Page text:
Popular vote would ensure Missouri votes for president never matter

Letters to the Editor

To the editor:

In response to a letter regarding the disbanding of the Electoral College, I felt a fair rebuttal necessary.

First, America is not a sole democracy. Our Pledge of Allegiance clearly states “and to the Republic for which it stands.” The United States is a republic, specifically a democratic-republic, not a sole democracy as many of our citizens believe. And an important part of our republic is the Electoral College.

The Electoral College was put in place by the Founders for our safety. If we are to elect a president by popular vote, citizens deciding the fate of the election would be those from the largest cities: Los Angeles, Chicago, New York. That would be a gross misrepresentation of the citizenry of our nation.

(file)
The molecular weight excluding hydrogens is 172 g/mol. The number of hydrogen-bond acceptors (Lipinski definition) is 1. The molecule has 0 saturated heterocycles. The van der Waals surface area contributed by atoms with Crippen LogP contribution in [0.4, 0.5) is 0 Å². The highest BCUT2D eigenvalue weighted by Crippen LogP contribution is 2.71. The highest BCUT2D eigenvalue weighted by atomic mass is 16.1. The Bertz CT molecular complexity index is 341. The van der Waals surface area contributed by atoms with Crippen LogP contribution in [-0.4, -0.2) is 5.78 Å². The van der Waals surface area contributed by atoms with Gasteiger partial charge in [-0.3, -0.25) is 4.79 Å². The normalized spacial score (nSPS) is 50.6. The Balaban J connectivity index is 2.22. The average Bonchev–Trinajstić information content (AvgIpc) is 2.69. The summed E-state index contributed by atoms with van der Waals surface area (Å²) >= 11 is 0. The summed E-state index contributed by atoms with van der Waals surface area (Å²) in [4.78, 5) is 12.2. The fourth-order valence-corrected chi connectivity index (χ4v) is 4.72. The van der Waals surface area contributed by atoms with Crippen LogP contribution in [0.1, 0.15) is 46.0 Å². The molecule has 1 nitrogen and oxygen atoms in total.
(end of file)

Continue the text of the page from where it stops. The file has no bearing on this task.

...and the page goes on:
If we elected a president by popular vote, there would be no need for a presidential candidate to care about those from Montana, Indiana or even Missouri.

If in the 2016 presidential election we used the popular vote, individual voters and their votes in Michigan, Wisconsin and Pennsylvania would never have mattered, their voices never heard.

You see, the Electoral College encourages coalition building and national campaigning as we witnessed with President Trump in 2016 flipping the “blue wall.”

If a candidate wishes to win the presidency, the candidate needs diverse groups of voters to win. The candidate cannot rely on only one part of the country for support.

If the Electoral College were disbanded, the votes of Missourians may never matter again. Ask yourself, are you OK with your voice never being heard?

Rob Uthoff
Oakville

Editor’s note: Mr. Uthoff is a high school history teacher.